Speedy recovery
Back in the days when 16 bit consoles were king, and Sega had a aparticularly strong hold on the South African market due to a lack of official Nintendo support, Sonic was the overall videogame icon in this country. As much as any gamer in those days, I loved the sonic games. They were gorgeous for the time, and the speedy gameplay was exhilirating. Since then, the Sonic franchise seems to have taken something of a nosedive, with more recent incarnations being sluggish, having lousy controls, looking outdated or just having a link to the franchise that was tenuous at best. Well is would appear that Sega is finally getting it right again with the Sonic franchise. After watching the extended e3 trailer of Sonic the Hedgehog for the Xbox 360 I am really excited about this new title. With great next-gen looking graphics, gameplay that seems to return to the series' high-speed roots and a return of the blue speedster himself, this title looks set to sizzle. I'm certainly looking forward to it!

Xbox 360 fund
I was going to write a long commentary on the dust settling after E3, and how Nintendo seemed to coume out the overall winner-but it would just have been a rehash of what thousands of bloggers and journalists have already discussed, so I decided to rather report on my Xbox 360 fund. It's coming along nicely, I have about R1500 from selling off games and books, and I'll be getting another of my boxes of books this weekend that I'm sure will earn me another R500. Add to that the cash I expect to get from my guitar (eventually) and I should have a little over R3000 towards the machine. I'm more than willing to take the remaining R1500 or so for the machine and a game out of pocket, so as soon as that guitar is sold, I should be able to make my order.. Yaaaaay :)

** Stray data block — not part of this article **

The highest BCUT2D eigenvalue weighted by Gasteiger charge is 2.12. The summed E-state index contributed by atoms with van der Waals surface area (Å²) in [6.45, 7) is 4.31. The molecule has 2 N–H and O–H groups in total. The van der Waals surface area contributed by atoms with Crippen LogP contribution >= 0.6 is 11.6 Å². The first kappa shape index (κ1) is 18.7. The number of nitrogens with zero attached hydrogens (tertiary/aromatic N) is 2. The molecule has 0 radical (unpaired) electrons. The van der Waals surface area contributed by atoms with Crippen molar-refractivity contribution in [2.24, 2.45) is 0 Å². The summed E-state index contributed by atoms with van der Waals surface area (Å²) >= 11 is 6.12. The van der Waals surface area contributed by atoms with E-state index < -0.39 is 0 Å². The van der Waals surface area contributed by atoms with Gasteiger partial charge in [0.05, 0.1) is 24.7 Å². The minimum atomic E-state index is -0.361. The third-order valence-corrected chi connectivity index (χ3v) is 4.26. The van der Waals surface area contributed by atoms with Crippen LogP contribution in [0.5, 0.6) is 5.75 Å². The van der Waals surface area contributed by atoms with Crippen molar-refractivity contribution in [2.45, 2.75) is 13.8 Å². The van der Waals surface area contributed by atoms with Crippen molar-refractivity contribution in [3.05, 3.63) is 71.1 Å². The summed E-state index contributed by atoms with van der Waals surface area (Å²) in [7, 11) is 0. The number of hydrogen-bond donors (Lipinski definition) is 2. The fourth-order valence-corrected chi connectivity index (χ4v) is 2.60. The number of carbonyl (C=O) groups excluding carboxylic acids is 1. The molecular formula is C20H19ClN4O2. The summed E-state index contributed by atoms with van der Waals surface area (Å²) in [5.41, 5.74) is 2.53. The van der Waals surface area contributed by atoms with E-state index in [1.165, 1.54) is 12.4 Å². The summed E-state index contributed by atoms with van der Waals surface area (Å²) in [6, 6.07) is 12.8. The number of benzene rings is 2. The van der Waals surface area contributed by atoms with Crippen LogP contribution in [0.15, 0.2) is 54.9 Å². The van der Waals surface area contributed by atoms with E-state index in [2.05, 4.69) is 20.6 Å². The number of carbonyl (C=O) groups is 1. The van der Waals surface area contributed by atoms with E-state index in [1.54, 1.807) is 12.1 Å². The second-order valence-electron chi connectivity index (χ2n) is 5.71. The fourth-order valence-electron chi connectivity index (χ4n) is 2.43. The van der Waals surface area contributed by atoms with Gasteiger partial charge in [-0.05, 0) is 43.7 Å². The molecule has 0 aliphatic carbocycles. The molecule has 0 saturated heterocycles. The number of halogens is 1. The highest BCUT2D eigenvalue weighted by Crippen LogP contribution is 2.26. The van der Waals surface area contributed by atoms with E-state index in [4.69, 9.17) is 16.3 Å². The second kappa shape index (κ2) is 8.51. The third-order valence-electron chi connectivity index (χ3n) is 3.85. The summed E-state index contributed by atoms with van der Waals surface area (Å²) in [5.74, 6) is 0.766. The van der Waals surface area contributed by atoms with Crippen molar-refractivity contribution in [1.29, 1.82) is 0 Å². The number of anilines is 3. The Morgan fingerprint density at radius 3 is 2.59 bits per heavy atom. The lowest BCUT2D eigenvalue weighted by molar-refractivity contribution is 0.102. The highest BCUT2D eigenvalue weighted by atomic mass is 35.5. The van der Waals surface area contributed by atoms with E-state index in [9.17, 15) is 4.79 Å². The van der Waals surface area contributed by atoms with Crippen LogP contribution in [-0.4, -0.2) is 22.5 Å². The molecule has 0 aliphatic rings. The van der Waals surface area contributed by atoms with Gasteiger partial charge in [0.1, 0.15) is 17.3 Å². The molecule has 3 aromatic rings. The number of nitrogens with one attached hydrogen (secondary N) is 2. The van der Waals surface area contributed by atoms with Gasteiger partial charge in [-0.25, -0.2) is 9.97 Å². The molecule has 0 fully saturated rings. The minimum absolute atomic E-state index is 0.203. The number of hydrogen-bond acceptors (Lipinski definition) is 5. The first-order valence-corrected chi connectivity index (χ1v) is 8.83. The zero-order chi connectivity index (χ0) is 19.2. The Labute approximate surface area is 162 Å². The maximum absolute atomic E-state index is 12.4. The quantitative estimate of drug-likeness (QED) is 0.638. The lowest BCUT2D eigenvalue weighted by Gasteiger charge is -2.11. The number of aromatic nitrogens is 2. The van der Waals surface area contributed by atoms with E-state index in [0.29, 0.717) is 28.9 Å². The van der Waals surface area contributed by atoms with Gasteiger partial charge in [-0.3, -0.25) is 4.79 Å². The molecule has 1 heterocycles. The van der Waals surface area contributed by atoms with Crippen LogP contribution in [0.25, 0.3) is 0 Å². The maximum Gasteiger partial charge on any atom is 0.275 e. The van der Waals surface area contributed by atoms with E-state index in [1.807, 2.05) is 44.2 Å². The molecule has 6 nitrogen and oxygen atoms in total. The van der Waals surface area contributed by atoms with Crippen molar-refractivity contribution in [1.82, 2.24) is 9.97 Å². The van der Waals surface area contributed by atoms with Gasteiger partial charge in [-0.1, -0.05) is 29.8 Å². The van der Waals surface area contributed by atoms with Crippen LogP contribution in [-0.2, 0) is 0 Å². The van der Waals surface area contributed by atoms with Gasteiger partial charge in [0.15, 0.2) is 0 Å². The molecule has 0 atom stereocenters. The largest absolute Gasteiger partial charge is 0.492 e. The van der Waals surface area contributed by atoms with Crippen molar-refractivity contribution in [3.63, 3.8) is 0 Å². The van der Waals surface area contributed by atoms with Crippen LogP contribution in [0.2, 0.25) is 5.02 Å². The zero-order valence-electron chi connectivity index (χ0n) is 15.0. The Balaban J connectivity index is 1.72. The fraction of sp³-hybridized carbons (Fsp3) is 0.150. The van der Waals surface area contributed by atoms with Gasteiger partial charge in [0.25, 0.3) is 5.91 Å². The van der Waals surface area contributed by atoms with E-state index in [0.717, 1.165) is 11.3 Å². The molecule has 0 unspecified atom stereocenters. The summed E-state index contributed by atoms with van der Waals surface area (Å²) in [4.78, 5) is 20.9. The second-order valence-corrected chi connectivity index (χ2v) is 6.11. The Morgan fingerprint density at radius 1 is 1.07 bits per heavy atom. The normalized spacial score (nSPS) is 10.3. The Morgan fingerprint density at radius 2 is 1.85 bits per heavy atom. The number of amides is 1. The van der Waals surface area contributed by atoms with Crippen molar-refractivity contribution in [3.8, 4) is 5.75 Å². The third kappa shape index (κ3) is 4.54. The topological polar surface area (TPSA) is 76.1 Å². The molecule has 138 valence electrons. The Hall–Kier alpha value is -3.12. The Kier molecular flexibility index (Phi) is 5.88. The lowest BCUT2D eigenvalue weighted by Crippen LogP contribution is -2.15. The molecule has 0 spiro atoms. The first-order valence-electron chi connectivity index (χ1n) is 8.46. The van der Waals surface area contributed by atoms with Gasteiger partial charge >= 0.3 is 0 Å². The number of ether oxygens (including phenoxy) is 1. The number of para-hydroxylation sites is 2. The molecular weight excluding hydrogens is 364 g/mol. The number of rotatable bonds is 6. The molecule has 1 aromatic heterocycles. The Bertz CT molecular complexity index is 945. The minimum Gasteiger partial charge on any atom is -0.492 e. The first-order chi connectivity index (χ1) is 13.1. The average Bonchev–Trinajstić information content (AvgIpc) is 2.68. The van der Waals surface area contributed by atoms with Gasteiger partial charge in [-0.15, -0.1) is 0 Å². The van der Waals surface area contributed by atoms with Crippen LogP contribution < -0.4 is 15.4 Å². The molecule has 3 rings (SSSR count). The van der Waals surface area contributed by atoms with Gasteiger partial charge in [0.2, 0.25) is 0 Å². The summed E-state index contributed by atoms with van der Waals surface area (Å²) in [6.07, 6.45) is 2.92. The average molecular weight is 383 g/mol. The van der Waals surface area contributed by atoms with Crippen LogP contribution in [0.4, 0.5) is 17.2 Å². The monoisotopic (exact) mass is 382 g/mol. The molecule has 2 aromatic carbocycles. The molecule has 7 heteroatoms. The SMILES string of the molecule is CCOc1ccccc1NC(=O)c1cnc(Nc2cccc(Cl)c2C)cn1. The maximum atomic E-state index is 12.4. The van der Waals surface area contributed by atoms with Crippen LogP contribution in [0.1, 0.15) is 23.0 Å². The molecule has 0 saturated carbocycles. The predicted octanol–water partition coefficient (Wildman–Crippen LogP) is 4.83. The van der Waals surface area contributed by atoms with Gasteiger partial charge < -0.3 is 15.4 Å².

MS SA Hiring for Xbox 360 campaign
And keeping with the Xbox 360, I saw two job ads on the Microsoft South Africa website yesterday that really made me wish (for the first time ever) that I had an MBA. The first is for the position of Marketing Manager - Entertainment & Devices, and the second for Head of Sales & Marketing -Entertainment & Devices. There is also a position for a Developer Evangelist.. now if only they had one for Xbox 360 evangelist, I would have my dream job!